Next on my list is Urban Bush Women (UBW), a Brooklyn-based troupe founded in 1984 by choreographer Jawolle Willa Jo Zolar. Part of their mission is to bring “the untold and under-told histories and stories of disenfranchised people to light through dance.” UBW consistently focuses on the unique individuality of the dancer, often in defiance of expectations of what a dancer-body looks like or how it should move. The organization DanceUSA once credited Zolar with “liberating the pelvis” – many of her movements are rooted to the earth and she is not afraid of isolating and focusing on parts of the female anatomy that aren’t usually front and center. Batty Moves is one of their signature pieces that focuses on moves that start, end or involve the female rear end.
Unlike the other companies mentioned here, which perform primarily the work of one choreographer, Hubbard Street Dance Chicago is committed to presenting works by a range of top international contemporary choreographers, challenging their terrific dancers with very contemporary work.
Great dancers migrate to Hubbard Street. For one thing, the company, unlike most US troupes, performs year-round. For another, the dancers learn from the most creative choreographers on the planet. Recent programs have included work from Jiri Kylian, Nacho Duato, Ohad Naharin and Alejandro Cerrudo (their resident choreographer who has created 15 works for the company to date).
Shantala Shivalingappa is a master of Kuchipudi, one of India’s classical dance forms, originating in the 10th century in southern India. Shantala is capable of transmitting subtle gestures and even eye movements across the footlights. She performs her traditional dances with live music, essential to Indian classical dance. But Shantala is not at all limited to the classical form. She has paired with contemporary dancers and choreographed very modern pieces herself. She seems to accomplish everything she undertakes with a grace that is hard to describe. She is a most lyrical mover, clearly one with her musicians. The stories told through Kuchipudi, about Krishna, require the dancer to perform numerous characters, and these transformations must be clearly expressed for the audience. Shantala does this beautifully, as seen here in her most recent traditional piece Akasha.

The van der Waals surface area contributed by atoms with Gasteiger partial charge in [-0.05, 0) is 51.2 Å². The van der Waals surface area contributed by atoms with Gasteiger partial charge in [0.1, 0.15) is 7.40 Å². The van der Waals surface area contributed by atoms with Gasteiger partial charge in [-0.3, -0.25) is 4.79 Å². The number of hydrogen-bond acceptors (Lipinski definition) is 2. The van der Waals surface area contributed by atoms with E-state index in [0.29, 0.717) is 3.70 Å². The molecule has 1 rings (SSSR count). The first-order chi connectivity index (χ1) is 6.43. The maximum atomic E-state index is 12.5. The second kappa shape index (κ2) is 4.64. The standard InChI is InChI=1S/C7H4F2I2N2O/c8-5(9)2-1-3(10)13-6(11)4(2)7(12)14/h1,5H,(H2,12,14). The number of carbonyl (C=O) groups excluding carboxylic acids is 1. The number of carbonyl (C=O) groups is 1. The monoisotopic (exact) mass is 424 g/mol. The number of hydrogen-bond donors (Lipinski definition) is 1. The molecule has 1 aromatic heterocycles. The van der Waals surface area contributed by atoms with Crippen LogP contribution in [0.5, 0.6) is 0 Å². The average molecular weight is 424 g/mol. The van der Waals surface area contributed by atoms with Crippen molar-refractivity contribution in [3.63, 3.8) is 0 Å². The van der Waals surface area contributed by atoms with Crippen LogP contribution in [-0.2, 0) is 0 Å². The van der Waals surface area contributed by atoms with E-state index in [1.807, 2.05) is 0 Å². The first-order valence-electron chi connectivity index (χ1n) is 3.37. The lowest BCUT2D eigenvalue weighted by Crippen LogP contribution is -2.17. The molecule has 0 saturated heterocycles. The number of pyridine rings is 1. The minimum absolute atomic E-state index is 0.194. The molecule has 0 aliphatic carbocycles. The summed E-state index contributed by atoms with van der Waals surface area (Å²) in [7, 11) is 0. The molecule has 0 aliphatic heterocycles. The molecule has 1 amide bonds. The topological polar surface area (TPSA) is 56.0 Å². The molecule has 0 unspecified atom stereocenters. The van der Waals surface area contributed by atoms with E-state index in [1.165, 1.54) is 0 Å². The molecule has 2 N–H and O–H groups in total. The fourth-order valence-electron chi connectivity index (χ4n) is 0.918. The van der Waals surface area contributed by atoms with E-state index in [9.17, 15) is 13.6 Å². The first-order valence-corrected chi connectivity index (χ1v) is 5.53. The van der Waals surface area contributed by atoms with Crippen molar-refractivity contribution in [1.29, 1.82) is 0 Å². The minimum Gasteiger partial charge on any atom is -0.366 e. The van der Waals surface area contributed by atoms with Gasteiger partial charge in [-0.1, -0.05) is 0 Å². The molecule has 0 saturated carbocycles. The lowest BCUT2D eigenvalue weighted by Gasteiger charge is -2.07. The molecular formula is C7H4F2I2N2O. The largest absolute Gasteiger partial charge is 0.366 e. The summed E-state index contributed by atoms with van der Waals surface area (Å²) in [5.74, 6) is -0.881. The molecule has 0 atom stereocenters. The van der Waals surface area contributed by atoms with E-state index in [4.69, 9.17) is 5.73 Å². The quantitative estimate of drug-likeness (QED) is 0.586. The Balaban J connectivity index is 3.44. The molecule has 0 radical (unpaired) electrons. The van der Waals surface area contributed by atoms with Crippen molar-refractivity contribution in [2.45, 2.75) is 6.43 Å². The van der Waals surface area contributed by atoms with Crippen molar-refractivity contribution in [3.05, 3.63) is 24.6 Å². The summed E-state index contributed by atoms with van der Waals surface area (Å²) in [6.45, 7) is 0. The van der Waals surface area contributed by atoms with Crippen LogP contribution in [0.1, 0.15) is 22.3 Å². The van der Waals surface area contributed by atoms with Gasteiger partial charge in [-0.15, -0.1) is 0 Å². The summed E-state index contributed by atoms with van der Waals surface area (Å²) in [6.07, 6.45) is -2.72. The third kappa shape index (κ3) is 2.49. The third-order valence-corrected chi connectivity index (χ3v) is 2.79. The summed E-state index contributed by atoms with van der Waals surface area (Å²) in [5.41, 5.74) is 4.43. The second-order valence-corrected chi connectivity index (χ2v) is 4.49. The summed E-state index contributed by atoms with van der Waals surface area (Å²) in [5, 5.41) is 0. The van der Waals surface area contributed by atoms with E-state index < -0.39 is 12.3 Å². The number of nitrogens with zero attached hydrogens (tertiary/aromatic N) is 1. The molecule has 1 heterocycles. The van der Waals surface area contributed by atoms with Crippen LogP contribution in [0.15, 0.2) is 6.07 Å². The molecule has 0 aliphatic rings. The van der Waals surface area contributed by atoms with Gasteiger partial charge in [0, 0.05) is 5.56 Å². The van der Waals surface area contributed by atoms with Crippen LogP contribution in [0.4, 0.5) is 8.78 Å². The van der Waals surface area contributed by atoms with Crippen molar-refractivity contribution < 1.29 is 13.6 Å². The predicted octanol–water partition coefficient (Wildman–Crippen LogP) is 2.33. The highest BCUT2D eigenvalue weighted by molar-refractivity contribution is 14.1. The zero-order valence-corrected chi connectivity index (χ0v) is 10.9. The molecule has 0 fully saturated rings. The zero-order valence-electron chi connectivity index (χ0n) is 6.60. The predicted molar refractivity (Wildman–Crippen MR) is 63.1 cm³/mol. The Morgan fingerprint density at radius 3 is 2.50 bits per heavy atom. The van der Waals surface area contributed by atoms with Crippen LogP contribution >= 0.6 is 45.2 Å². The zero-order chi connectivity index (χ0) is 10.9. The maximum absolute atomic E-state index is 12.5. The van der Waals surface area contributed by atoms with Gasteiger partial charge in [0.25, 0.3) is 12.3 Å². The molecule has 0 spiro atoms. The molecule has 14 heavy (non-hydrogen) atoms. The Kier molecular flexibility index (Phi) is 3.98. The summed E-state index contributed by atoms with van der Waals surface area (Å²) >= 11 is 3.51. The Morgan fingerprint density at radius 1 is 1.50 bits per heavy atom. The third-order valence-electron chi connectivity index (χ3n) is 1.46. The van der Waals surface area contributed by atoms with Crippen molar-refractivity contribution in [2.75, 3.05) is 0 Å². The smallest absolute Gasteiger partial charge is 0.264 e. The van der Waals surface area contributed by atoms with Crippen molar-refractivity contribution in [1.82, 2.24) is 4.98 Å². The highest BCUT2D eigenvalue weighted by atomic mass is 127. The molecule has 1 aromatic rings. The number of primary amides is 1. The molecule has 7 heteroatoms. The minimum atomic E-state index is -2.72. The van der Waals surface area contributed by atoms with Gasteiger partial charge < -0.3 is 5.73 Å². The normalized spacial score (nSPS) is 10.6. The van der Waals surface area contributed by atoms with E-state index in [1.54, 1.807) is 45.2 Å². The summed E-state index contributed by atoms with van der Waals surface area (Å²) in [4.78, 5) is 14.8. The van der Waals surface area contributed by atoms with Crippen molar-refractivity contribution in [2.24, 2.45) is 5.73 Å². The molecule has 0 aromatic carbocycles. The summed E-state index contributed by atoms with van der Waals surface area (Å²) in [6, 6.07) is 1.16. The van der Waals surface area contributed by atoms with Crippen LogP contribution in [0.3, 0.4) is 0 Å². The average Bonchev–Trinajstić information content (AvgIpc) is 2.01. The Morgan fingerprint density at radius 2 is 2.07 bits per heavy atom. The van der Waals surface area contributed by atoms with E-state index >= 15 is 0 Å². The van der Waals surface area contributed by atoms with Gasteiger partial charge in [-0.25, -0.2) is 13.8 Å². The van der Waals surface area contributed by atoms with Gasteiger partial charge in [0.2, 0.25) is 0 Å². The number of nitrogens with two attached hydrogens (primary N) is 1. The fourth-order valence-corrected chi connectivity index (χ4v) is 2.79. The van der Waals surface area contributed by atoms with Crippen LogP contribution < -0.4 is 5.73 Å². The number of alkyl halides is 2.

Mark Morris Dance Group is another of my favorites. His choreography is witty and thoughtful at the same time. He, like Zollar of UBW, challenges the traditional ideas of what people expect of dancers. In an early piece he put the traditional male dancewear (tights with nothing else but suspenders) on women and put the men in full upper-body-covering leotards. Of course this meant that the women were topless, and I heard an early Spoleto Festival USA (Charleston) audience member say, on seeing the piece, “What’s the matter? Can’t they afford costumes?” This was in a small theater with maybe 150 seats. A few years later, Morris’s troupe sold out Charleston’s Gaillard Auditorium – several thousand seats. In a couple of years, Morris went from being the risky company presented in the smallest theater at a major festival to a very well-known artist that everyone wants to see in the biggest space.